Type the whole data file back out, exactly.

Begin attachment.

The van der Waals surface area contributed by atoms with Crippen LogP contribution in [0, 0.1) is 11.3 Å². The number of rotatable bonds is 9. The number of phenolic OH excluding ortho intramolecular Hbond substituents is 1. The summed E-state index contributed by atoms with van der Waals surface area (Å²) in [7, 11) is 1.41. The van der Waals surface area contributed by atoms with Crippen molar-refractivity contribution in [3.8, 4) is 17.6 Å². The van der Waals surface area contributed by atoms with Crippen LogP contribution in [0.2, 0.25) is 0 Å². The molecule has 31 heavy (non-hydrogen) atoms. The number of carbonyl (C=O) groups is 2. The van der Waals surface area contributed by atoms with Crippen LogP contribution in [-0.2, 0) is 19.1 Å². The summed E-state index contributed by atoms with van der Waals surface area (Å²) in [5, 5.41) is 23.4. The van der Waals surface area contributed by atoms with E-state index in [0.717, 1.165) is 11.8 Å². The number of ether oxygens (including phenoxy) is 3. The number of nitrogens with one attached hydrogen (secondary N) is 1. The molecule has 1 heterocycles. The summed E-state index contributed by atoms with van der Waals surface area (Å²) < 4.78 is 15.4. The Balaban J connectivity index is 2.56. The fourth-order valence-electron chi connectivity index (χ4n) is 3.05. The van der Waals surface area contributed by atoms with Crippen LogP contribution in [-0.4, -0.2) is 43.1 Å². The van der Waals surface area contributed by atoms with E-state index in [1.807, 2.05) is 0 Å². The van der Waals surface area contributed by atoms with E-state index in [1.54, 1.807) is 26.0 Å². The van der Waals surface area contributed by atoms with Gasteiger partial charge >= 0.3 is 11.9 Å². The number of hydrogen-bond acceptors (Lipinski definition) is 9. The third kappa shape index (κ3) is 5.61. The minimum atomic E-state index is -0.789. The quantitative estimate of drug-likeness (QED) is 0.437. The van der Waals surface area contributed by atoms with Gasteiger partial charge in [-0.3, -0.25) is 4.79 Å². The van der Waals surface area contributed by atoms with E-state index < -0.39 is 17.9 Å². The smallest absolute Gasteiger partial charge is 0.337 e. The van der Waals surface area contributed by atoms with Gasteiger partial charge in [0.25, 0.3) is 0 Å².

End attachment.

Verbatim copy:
The van der Waals surface area contributed by atoms with Crippen LogP contribution in [0, 0.1) is 11.3 Å². The number of rotatable bonds is 9. The number of phenolic OH excluding ortho intramolecular Hbond substituents is 1. The summed E-state index contributed by atoms with van der Waals surface area (Å²) in [7, 11) is 1.41. The van der Waals surface area contributed by atoms with Crippen molar-refractivity contribution in [3.8, 4) is 17.6 Å². The van der Waals surface area contributed by atoms with Crippen LogP contribution in [0.2, 0.25) is 0 Å². The molecule has 31 heavy (non-hydrogen) atoms. The number of carbonyl (C=O) groups is 2. The van der Waals surface area contributed by atoms with Crippen LogP contribution in [-0.2, 0) is 19.1 Å². The summed E-state index contributed by atoms with van der Waals surface area (Å²) in [5, 5.41) is 23.4. The van der Waals surface area contributed by atoms with E-state index in [0.717, 1.165) is 11.8 Å². The number of ether oxygens (including phenoxy) is 3. The number of nitrogens with one attached hydrogen (secondary N) is 1. The molecule has 1 heterocycles. The summed E-state index contributed by atoms with van der Waals surface area (Å²) < 4.78 is 15.4. The Balaban J connectivity index is 2.56. The fourth-order valence-electron chi connectivity index (χ4n) is 3.05. The van der Waals surface area contributed by atoms with Crippen LogP contribution in [-0.4, -0.2) is 43.1 Å². The van der Waals surface area contributed by atoms with E-state index in [1.807, 2.05) is 0 Å². The van der Waals surface area contributed by atoms with E-state index in [1.54, 1.807) is 26.0 Å². The van der Waals surface area contributed by atoms with Gasteiger partial charge >= 0.3 is 11.9 Å². The number of hydrogen-bond acceptors (Lipinski definition) is 9. The third kappa shape index (κ3) is 5.61. The minimum atomic E-state index is -0.789. The quantitative estimate of drug-likeness (QED) is 0.437. The van der Waals surface area contributed by atoms with Gasteiger partial charge in [-0.3, -0.25) is 4.79 Å². The van der Waals surface area contributed by atoms with E-state index < -0.39 is 17.9 Å². The smallest absolute Gasteiger partial charge is 0.337 e. The van der Waals surface area contributed by atoms with Gasteiger partial charge in [0.25, 0.3) is 0 Å².